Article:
Artificial Sweetener Ups Appetite in Women, People With Obesity
https://www.medscape.com/viewarticle/960250

Oct 5th, 2021 - A new study suggests that replacing sugar (sucrose) with the nonnutritive sweetener sucralose may not have the desired weight-loss effect, and in fact, it appears to increase appetite in women and people with obesity. These are novel insights and further studies are needed, experts say. After consuming a drink sweetened with sucralose versus sucrose, women and people with obesity had increased ...

Primary Goal in T2D Should Be Weight Loss, Diabetologists Say
https://www.medscape.com/viewarticle/960302

Oct 5th, 2021 - Weight loss of at least 15% of body weight should become the "initial principal treatment goal" for many patients with type 2 diabetes, according to a new review and proposal published by an international quartet of diabetologists. Although this proposition currently has formal backing from just the four authors of the article published in the Lancet, their recommendation to elevate substantial...

Oct 1, 2021 This Week in Cardiology Podcast
https://www.medscape.com/viewarticle/960027

Oct 1st, 2021 - Please note that the text below is not a full transcript and has not been copyedited. For more insight and commentary on these stories, subscribe to the This Week in Cardiology podcast on Apple Podcasts, Spotify, or your preferred podcast provider. In This Week’s Podcast For the week ending October 1, 2021, John Mandrola, MD comments on the following news and features stories. CAC and Exercise ...

Low Back Pain: What Works? What Doesn't?
https://www.medscape.com/viewarticle/959875

Sep 30th, 2021 - To focus on issues of pain management in primary care, this month I'm presenting a clinical scenario drawn from my own practice. I'll tell you what I plan to do, but I'm most interested in crowdsourcing a response from all of you to collectively determine best practice. So please answer the polling question and contribute your thoughts in the comments, whether you agree or disagree. Henry is a ...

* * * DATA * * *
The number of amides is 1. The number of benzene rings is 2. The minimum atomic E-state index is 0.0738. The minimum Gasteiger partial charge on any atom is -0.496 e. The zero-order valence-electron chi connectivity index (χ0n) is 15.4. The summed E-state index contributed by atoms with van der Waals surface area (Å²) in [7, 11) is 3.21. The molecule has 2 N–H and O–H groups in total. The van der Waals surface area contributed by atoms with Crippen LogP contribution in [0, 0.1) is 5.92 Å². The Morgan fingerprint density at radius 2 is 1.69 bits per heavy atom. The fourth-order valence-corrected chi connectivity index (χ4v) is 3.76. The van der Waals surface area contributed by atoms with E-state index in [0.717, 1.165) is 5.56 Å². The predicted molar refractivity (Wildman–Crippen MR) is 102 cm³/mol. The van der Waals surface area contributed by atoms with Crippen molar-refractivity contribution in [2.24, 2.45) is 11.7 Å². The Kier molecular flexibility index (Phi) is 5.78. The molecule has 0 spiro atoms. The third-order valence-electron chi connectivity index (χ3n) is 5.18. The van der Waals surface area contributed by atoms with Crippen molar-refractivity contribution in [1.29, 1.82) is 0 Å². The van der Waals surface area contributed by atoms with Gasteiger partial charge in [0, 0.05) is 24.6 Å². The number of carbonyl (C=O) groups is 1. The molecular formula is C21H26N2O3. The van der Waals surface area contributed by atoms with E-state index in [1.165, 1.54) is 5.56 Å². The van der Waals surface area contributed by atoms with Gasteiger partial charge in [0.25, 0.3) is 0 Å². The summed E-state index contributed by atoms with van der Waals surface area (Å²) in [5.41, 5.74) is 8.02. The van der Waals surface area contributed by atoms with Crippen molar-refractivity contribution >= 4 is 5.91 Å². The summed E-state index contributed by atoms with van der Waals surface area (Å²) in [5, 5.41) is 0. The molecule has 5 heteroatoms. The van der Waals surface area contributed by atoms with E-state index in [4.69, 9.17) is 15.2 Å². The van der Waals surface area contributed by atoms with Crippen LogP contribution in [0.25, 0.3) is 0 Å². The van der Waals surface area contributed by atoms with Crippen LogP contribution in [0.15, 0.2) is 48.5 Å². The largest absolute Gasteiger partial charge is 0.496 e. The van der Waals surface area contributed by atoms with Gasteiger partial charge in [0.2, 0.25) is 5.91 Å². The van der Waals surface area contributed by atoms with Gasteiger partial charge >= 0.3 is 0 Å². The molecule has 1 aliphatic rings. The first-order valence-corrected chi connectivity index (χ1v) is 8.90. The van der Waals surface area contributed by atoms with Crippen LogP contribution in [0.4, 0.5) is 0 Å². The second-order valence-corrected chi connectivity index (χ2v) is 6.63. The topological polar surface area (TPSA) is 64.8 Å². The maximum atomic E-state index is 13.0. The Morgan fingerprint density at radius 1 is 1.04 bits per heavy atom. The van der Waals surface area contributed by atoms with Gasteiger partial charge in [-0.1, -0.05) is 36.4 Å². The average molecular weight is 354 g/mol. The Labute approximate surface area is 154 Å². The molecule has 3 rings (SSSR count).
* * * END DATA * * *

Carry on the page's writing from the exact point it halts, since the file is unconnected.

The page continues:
More Severe Psoriasis Linked to an Increased Risk of PsA
https://www.medscape.com/viewarticle/960038

Sep 30th, 2021 - The risk of developing psoriatic arthritis (PsA) may increase as the severity of psoriasis increases, results from a large analysis of U.S. medical records demonstrated. Factors that predict the development of psoriasis in patients with psoriasis include nail, inverse, and scalp psoriasis; family history of PsA; as well as severity of skin disease. And like psoriasis, "PsA is associated with a ...

Drug Cocktail Significantly Reduced Severe COVID, Death in Outpatients
https://www.medscape.com/viewarticle/960060

Sep 30th, 2021 - Editor's note: Find the latest COVID-19 news and guidance in Medscape's Coronavirus Resource Center. A monoclonal antibody combination of casirivimab and imdevimab (REGEN-COV) significantly reduced the risk of COVID-19–related hospitalizations and death from any cause in the phase 3 portion of an adaptive trial of outpatients. Researchers, led by David Weinreich, MD, MBA, executive vice preside...

Inactive Lifestyles Lead to More Frequent, Severe Hot Flashes: Study
https://www.medscape.com/viewarticle/960078

Sep 30th, 2021 - In the age of COVID-19, it's super easy to find yourself sitting or lying down for a good chunk of the day, also known as sedentary behavior. Working from home, traveling less, and opting for DoorDash and Hulu over a date night at your favorite restaurant all keep us inside the house, sometimes with limited space. Not getting enough movement can damage your health and cause many preventable hea...